Figure 7: Histolopathological image dentigerous cyst.

pediatric-dental-care-oral

Figure 8: Post-operative intra-oral photograph after 15 days.

pediatric-dental-care-dentigerous

Figure 9: Post-operative OPG after 1 month.

pediatric-dental-care-follow-up

Figure 10: Follow-up RVG after 6 months.

Discussion

Odontomas are hamartomas made up of enamel, dentin, cementum and occasionally pulp. They are non-aggressive in behavior and are slow growing benign tumors. They are classified as compound if there is superficial anatomic similarity to even rudimentary teeth and complex, when the calcified tissue present as an irregular mass composed mainly of mature tubular dentin. Compound odontomas are more common than complex and are present in the ratio of 2:1. Complex odontomas are seen in the posterior region of jaw and compound odontomas are seen more in the anterior maxilla. Clinically odontomas can be intraosseous and extra-osseous. Intra–osseous odontomas occur inside the bone and may erupt. Extra-osseous odontomas (erupted odontomas) found in soft tissue covering the tooth bearing portion of the jaws. The odontomas are found commonly in the first two decades of life, with no gender preferences. Odontomas are usually asymptomatic but clinical signs can be seen like unerupted permanent teeth, pain, over-retained deciduous teeth, tooth displacement and expansion of cortical bone. Anesthesia in the lower lip and swelling in the affected region are the other symptoms.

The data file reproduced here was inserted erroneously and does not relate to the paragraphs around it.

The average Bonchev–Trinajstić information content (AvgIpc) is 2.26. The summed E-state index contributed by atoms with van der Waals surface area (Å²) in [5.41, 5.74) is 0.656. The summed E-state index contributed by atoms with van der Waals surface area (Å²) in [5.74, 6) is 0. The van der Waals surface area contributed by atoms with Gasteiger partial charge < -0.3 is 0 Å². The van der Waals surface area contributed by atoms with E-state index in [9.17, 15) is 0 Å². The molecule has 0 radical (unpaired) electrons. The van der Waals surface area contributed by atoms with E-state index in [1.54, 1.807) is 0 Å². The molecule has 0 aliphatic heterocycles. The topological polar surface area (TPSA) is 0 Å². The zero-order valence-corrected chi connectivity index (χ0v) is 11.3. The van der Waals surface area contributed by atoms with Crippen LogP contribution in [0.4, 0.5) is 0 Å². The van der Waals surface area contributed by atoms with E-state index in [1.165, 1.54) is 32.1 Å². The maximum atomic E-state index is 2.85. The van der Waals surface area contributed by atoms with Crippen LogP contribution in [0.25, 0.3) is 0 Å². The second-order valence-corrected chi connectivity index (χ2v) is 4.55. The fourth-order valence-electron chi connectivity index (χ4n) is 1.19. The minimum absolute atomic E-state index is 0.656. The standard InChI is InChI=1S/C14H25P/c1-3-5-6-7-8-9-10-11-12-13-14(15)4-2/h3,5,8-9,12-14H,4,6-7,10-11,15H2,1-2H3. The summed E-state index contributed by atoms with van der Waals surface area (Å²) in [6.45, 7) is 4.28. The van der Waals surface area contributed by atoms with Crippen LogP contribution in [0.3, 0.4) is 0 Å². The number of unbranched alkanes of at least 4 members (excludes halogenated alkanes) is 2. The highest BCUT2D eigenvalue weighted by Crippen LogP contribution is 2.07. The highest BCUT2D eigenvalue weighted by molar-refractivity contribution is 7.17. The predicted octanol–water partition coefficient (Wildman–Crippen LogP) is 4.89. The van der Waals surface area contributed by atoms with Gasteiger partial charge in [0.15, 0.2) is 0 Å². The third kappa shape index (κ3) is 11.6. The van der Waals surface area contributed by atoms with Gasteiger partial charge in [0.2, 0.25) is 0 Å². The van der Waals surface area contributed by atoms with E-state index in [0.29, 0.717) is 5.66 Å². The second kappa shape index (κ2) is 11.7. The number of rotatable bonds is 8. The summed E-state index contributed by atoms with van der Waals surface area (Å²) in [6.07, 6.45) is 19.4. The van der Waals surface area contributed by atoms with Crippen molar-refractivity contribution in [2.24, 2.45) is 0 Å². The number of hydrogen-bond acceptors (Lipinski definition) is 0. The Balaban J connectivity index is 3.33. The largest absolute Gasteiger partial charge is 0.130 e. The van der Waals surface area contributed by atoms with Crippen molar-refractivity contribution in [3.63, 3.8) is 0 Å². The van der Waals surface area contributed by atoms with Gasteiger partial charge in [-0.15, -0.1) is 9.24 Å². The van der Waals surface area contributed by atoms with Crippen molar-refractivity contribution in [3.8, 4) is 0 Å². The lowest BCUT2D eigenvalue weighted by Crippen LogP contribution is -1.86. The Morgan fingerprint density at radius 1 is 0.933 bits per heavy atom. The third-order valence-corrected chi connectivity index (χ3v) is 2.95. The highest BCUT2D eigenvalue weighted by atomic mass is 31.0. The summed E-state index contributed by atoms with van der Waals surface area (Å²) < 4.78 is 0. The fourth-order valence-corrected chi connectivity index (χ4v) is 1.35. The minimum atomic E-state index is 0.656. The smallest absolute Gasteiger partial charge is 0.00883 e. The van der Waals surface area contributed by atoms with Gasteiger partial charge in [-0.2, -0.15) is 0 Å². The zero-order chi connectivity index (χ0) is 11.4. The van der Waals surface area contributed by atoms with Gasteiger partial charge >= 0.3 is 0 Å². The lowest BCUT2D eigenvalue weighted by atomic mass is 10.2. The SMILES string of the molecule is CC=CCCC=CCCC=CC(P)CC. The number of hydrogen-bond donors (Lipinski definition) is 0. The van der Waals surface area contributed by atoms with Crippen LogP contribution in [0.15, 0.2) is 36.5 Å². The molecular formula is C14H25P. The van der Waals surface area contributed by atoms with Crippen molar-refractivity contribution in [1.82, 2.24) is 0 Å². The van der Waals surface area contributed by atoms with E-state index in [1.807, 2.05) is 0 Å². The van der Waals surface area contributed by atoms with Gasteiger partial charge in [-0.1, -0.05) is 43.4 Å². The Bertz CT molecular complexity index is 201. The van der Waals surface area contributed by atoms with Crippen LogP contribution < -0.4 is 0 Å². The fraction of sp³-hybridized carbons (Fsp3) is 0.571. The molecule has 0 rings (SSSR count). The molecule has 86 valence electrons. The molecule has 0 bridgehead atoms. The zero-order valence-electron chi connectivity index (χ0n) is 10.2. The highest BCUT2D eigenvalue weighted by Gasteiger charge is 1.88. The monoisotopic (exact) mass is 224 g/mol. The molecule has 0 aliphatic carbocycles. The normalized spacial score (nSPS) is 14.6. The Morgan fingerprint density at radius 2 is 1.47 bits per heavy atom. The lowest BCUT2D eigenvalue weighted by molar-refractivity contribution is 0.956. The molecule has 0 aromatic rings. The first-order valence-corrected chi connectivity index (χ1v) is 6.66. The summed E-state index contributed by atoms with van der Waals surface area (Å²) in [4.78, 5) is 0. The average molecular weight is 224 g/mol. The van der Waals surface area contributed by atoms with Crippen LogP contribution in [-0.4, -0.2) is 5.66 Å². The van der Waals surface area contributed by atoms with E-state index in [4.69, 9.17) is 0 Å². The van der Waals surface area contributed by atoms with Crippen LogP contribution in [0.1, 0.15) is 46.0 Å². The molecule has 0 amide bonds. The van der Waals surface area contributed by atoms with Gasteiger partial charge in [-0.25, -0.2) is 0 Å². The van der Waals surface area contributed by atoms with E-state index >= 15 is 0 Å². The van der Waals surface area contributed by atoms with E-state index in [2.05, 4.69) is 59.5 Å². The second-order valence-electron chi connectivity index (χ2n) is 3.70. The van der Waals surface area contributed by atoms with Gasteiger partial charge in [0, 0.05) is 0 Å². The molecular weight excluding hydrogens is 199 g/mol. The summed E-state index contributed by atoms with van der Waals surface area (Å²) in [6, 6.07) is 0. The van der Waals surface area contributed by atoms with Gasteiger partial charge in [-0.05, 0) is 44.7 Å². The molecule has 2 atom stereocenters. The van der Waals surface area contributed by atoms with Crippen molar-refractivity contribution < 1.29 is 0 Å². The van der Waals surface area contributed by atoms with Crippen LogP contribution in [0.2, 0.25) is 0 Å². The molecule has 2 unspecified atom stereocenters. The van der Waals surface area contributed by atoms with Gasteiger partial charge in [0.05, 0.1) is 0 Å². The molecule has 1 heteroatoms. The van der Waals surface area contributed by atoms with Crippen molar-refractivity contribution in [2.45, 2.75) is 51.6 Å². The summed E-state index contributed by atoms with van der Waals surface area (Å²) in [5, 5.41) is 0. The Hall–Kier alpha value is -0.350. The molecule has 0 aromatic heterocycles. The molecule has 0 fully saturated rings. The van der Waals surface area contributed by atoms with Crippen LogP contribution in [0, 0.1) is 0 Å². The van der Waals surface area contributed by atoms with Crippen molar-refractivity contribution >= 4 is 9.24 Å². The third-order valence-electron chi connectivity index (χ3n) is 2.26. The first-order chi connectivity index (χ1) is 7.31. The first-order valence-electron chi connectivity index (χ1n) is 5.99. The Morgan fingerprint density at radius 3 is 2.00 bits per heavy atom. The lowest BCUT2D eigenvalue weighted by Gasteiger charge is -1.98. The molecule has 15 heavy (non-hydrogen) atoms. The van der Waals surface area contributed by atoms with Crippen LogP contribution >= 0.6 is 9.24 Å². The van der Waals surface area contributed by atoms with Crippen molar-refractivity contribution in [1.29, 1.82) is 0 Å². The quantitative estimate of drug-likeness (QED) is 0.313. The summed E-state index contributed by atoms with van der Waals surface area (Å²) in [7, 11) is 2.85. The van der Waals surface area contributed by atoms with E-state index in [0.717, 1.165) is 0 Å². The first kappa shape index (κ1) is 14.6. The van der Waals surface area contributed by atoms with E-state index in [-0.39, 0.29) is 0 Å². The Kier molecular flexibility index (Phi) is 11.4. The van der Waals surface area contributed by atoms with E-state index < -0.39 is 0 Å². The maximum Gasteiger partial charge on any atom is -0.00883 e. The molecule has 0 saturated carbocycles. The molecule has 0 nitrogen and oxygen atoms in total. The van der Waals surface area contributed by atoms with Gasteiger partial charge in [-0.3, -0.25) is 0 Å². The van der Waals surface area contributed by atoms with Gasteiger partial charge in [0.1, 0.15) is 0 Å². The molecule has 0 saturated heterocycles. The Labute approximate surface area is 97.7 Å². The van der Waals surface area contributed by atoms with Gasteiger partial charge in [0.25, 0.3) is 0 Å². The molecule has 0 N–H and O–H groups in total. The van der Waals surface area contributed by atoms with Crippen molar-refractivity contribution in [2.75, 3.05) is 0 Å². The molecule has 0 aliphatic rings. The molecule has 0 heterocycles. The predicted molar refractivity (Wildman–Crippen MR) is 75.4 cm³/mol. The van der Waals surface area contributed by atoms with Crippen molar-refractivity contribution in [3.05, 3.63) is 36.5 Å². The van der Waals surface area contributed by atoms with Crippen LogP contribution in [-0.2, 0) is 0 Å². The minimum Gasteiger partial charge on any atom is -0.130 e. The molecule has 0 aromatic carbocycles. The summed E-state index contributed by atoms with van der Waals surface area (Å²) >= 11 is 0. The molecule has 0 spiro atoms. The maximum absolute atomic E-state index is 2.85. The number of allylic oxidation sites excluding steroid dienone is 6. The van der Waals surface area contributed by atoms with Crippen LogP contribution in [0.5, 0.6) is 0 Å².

Odontomas have density that is more than that of bone and equal to or greater than that of tooth and is seen as a well-defined radioopacity in bone, which contains foci of variable density. A radiolucent halo, peculiarly surrounded by thin sclerotic line, surrounds the radio-opacity. The radiolucent zone is the connective tissue capsule of a normal tooth follicle [5]. The compound odontoma was defined as an injury that stems from an exaggerated proliferation of the dental lamina, showing all dental tissues in an orderly manner and are usually presented in the form of denticles. Radiographically compound odontoma are a group of structures similar to the teeth can have different sizes and shapes, encircled by a radiolucent area. In the complex odontoma, dental tissues are found like an amorphous calcified mass and radiographically observed as uniform radiopacity with irregular edges surrounded by radiolucent space [6,7]. Odontomas are inherited through a mutant gene or interference, possibly post natal, with genetic control of tooth development was suggested by Hitchin. As a consequence of their odontogenic nature, including epithelial and mesenchymal tissue odontomas can form cystic transformation into dentigerous cyst. It results from the cystic degeneration of enamel organ after partial or complete crown development, cystic transformation of the follicle associated with the unerupted tooth may also happen when its eruption is impeded by the odontoma [5]. The follicular cyst, which is also called as a dentigerous cyst are true developmental cysts predominantly affecting mandibular third molars of young patients, followed by maxillary canine, mandibular premolar and maxillary third molar.